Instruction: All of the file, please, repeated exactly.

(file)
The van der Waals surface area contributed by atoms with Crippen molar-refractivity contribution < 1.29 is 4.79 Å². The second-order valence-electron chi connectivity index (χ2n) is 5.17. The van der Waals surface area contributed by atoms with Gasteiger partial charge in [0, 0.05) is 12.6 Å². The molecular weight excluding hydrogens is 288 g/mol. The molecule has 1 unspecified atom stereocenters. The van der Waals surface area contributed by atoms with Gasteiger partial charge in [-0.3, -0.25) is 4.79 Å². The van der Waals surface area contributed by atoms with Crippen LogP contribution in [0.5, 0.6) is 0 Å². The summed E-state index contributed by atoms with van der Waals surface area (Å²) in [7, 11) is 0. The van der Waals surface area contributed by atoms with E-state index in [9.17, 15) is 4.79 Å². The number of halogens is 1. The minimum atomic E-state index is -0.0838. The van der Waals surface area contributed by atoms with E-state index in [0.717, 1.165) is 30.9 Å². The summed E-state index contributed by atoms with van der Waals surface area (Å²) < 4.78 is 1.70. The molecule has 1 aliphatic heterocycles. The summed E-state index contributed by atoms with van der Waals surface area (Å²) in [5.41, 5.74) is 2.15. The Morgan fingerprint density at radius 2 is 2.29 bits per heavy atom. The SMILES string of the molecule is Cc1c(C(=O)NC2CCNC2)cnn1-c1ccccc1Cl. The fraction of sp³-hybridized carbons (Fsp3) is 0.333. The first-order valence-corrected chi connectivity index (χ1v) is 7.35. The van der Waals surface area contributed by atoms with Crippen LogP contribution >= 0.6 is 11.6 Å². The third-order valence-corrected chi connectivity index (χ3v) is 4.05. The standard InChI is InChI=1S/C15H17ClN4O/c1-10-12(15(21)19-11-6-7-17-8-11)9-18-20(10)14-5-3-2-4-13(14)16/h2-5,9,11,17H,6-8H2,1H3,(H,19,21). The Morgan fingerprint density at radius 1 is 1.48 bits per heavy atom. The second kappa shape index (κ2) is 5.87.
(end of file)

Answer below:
The van der Waals surface area contributed by atoms with Crippen molar-refractivity contribution < 1.29 is 4.79 Å². The second-order valence-electron chi connectivity index (χ2n) is 5.17. The van der Waals surface area contributed by atoms with Gasteiger partial charge in [0, 0.05) is 12.6 Å². The molecular weight excluding hydrogens is 288 g/mol. The molecule has 1 unspecified atom stereocenters. The van der Waals surface area contributed by atoms with Gasteiger partial charge in [-0.3, -0.25) is 4.79 Å². The van der Waals surface area contributed by atoms with Crippen LogP contribution in [0.5, 0.6) is 0 Å². The summed E-state index contributed by atoms with van der Waals surface area (Å²) in [7, 11) is 0. The van der Waals surface area contributed by atoms with E-state index in [9.17, 15) is 4.79 Å². The number of halogens is 1. The minimum atomic E-state index is -0.0838. The van der Waals surface area contributed by atoms with E-state index in [0.717, 1.165) is 30.9 Å². The summed E-state index contributed by atoms with van der Waals surface area (Å²) < 4.78 is 1.70. The molecule has 1 aliphatic heterocycles. The summed E-state index contributed by atoms with van der Waals surface area (Å²) in [5.41, 5.74) is 2.15. The Morgan fingerprint density at radius 2 is 2.29 bits per heavy atom. The SMILES string of the molecule is Cc1c(C(=O)NC2CCNC2)cnn1-c1ccccc1Cl. The fraction of sp³-hybridized carbons (Fsp3) is 0.333. The first-order valence-corrected chi connectivity index (χ1v) is 7.35. The van der Waals surface area contributed by atoms with Crippen LogP contribution >= 0.6 is 11.6 Å². The third-order valence-corrected chi connectivity index (χ3v) is 4.05. The standard InChI is InChI=1S/C15H17ClN4O/c1-10-12(15(21)19-11-6-7-17-8-11)9-18-20(10)14-5-3-2-4-13(14)16/h2-5,9,11,17H,6-8H2,1H3,(H,19,21). The Morgan fingerprint density at radius 1 is 1.48 bits per heavy atom. The second kappa shape index (κ2) is 5.87.